EDITING: Making It Your Best Effort

The first draft is finished and for some (not me) the fun begins, editing and revising. Even I, who hates going back through a completed novel, realize that this is a critical step in the writing process. This is the time to find as many character problems, plot mishaps, setting detail omissions, and other flat-out screw ups as you can and fix them before submitting to your agent, editor or publisher. The following are some of the editing tips I’ve learned along the way.

General Editing Tips
· Start the story fast, and then fill in the back story later in order to grab the reader right away.
· Make sure each scene leads logically to sequels.
· Make sure the plot movement builds in intensity until the black moment.
· Avoid dumping large chunks of expository matter to explain the background of characters or situations.
· Avoid forcing too much irrelevant data acquired from research onto the reader.
· Use a basic norm for chapter length through the entire manuscript.

Point of View Editing Tips
· Avoid going into a minor character’s viewpoint.
· Only switch viewpoints when necessary, never more than once or twice in any scene if possible.
· Tell each scene through the viewpoint of the character most directly involved.

Editing Action
· Watch using excessive internalization.
· Actions alone can distance a reader, but characters need to be doing something while they speak.
· Make sure all events happen because of the main character’s actions.
· Make sure characters have adequate motivation for their actions.
· Watch for body parts performing independently of the person’s mind control.
· Do not record every step a character takes, but include only the details the reader cannot infer from reading the text.
· Remember that men and women communicate verbally, but lovers do so in a dozen other ways such as: glances, touches, smiles, gasps and sighs.
· Make sure the characters react and act true to their natures, and that what they experience is believable to the reader.
· Watch being clinical, telling the sex scene by going through a checklist of actions.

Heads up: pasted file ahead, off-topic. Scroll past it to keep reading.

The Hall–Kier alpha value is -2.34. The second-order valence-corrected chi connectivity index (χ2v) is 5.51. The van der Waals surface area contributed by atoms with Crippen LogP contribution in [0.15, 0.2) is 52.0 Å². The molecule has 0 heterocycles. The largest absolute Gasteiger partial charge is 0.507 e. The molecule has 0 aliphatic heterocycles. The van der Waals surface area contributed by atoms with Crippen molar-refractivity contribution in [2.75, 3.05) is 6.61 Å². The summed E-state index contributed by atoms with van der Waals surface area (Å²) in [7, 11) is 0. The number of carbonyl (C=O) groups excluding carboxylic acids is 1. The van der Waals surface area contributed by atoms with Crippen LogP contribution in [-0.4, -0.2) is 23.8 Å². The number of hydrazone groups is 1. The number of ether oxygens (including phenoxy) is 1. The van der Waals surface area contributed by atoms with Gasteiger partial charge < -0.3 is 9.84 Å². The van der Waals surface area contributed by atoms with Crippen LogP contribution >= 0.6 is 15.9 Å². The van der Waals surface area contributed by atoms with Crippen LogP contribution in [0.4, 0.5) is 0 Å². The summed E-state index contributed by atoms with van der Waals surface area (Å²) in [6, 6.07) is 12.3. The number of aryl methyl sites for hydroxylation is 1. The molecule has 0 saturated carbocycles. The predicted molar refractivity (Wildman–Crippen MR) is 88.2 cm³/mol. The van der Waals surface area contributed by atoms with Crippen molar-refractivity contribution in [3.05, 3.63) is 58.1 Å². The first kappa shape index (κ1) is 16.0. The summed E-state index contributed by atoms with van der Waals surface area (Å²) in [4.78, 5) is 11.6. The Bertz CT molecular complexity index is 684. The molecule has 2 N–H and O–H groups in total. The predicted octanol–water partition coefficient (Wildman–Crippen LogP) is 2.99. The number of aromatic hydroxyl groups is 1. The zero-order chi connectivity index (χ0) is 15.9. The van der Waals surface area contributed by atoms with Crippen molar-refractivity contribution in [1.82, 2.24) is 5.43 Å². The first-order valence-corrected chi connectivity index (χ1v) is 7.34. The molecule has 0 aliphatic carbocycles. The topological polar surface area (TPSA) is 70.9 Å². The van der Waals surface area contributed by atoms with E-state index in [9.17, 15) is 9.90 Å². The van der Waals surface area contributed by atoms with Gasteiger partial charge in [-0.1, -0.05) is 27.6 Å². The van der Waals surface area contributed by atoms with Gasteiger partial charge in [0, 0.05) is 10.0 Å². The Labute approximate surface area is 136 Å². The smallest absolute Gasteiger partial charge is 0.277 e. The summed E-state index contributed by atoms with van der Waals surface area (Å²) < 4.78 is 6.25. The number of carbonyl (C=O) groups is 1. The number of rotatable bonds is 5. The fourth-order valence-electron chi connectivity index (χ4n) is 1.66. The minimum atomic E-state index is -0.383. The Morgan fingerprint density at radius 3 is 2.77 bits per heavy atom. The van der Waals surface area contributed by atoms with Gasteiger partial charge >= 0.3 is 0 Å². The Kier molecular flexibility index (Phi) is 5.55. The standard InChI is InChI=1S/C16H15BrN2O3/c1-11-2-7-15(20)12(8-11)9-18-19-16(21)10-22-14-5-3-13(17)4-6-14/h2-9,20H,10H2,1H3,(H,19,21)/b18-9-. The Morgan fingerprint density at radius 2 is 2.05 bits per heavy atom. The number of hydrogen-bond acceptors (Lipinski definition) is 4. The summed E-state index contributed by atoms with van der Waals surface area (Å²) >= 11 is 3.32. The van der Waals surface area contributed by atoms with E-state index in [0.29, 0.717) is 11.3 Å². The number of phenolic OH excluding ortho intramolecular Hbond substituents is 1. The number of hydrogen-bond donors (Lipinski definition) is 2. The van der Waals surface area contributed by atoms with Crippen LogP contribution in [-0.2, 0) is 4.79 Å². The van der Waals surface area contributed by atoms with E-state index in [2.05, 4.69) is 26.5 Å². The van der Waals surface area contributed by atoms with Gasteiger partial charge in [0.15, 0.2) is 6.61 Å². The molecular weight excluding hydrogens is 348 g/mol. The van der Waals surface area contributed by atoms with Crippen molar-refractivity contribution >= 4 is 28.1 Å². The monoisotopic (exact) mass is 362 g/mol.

Editing Dialogue
· Keep dialogue short and sharp, avoid chit-chat.
· Remember that people cannot smile, shrug, cough or laugh words.
· Delete dialogue that neither describes a character nor advances the plot.

Editing Description
· Appeal to all of the senses whenever possible.
· Develop each scene fully by giving details of changes in time, characters and setting.

Edit Out Weak Words/Phrases
· Absolutely, actually, all, as a matter of fact
· Basically, carefully, certainly, definitely
· Fortunately, generally, hopefully, in fact, in particular
· Mainly, naturally, necessarily, needless to say
· Obviously, of course, particularly, quite, rather, really
· So-called, somewhat, totally, truly
· Unfortunately, very, whatever, whichever

Edit Out Non-descriptive Words/Phrases
· It, itself
· Now, pretty, stuff, this, that, these, thing, those
· A little, began to, I guess, I think, kind of
· Just, only, some, sort of

Edit Out Inert Verbs
· Am are, been, being
· Is, to be, was, were

Edit Overuse Of:
· Profanity, epithets, blasphemy
· Character’s favorite phrase
· Not only…but also
· Using “the” too often in a sentence or paragraph
· Exclamation points
· Beginning sentence and paragraphs with “he” or “she”
· Too many adjectives and adverbs
· To many “he said” and “she saids”
· Repetitive actions like sighing, nodding, and smiling
· Awkward sentence structure
· Too long of sentences
· Prepositional phrase strings
· Too much Italicization

8 comments:

snwriter52 said...

Good Morning Starla: Great blog. Rewrites and editing manuscripts takes a lot of time. A writer needs to know what to look for. Your detailed blog has given all of us a workable outline.
Thank you
Sharon.

Penny Rader said...

Terrific list of things to watch for and keep in mind, Starla. I love the editing and revising part. :D

There are a several good books out there to help with the process. Here are two of my faves: Getting the Words Right by Theodore Cheney and Self-Editing for Fiction Writers by Renni Browne and Dave King.

Roxann Delaney said...

Great stuff, Starla!! I'm going to need it all in a few weeks, so I'm printing it now!

Reese Mobley said...

WOW! This post was amazing. Thanks for sharing it. I'm one of the ones that likes to edit and revise as I go. When I first started writing I was told that was a no-no. I've since learned that that is my process and it's right for me. I have trouble going further if I haven't worked out the kinks. Not to say that I don't go back and tweak all along, but I have to have something fairly concrete before I can let it go. Probably why I write so slow.

Pat Davids said...

I've never seen better, more concise instructions on how to edit a novel.
What a gem this is. I’m printing it out, too.
Pat

Jeannie said...

I,too, am printing off a copy of your post. This information is invaluable to the beginning writer, as well as the old hand. I hope some of the writers who are checking this blog make use of the tips and suggestions you made. Thanks for sharing with all of us.

Nina Sipes said...

Ok, now I can officially quit writing. Once I've followed all of the self-editing rules, I have nothing left in my story but the name of the dog, some random commas, and a blue room.

Joan Vincent said...

Ditto to all the above!!! Concise, concrete, and cohesive--no wonder you can belt out so many pages so quickly with such quality. Thank you Starla, I too will print this out when I get home.